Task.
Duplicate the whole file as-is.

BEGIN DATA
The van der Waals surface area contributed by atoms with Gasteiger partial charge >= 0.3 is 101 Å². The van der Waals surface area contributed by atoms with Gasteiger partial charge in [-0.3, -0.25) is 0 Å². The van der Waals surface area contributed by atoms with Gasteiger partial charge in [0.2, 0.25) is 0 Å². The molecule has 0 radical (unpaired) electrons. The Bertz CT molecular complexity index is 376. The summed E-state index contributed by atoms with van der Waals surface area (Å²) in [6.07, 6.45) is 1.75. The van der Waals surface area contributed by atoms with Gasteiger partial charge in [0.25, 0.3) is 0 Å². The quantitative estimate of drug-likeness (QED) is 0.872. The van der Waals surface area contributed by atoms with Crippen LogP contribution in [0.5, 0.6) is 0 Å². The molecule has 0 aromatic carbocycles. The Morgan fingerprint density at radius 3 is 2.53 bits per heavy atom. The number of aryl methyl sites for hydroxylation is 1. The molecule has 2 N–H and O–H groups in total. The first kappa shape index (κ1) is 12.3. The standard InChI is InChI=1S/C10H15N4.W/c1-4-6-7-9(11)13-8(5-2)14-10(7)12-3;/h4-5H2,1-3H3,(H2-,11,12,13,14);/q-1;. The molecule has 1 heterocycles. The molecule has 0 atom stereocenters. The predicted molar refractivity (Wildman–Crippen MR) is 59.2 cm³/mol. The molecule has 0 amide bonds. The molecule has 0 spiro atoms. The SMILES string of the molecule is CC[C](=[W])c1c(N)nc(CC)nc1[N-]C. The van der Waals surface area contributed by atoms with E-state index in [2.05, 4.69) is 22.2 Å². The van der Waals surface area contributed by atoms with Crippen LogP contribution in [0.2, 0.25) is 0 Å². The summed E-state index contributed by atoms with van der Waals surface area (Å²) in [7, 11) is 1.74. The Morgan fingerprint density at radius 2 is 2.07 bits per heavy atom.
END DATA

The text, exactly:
The van der Waals surface area contributed by atoms with Gasteiger partial charge >= 0.3 is 101 Å². The van der Waals surface area contributed by atoms with Gasteiger partial charge in [-0.3, -0.25) is 0 Å². The van der Waals surface area contributed by atoms with Gasteiger partial charge in [0.2, 0.25) is 0 Å². The molecule has 0 radical (unpaired) electrons. The Bertz CT molecular complexity index is 376. The summed E-state index contributed by atoms with van der Waals surface area (Å²) in [6.07, 6.45) is 1.75. The van der Waals surface area contributed by atoms with Gasteiger partial charge in [0.25, 0.3) is 0 Å². The quantitative estimate of drug-likeness (QED) is 0.872. The van der Waals surface area contributed by atoms with Crippen LogP contribution in [0.5, 0.6) is 0 Å². The molecule has 0 aromatic carbocycles. The Morgan fingerprint density at radius 3 is 2.53 bits per heavy atom. The number of aryl methyl sites for hydroxylation is 1. The molecule has 2 N–H and O–H groups in total. The first kappa shape index (κ1) is 12.3. The standard InChI is InChI=1S/C10H15N4.W/c1-4-6-7-9(11)13-8(5-2)14-10(7)12-3;/h4-5H2,1-3H3,(H2-,11,12,13,14);/q-1;. The molecule has 1 heterocycles. The molecule has 0 atom stereocenters. The predicted molar refractivity (Wildman–Crippen MR) is 59.2 cm³/mol. The molecule has 0 amide bonds. The molecule has 0 spiro atoms. The SMILES string of the molecule is CC[C](=[W])c1c(N)nc(CC)nc1[N-]C. The van der Waals surface area contributed by atoms with E-state index in [2.05, 4.69) is 22.2 Å². The van der Waals surface area contributed by atoms with Crippen LogP contribution in [0.2, 0.25) is 0 Å². The summed E-state index contributed by atoms with van der Waals surface area (Å²) in [7, 11) is 1.74. The Morgan fingerprint density at radius 2 is 2.07 bits per heavy atom.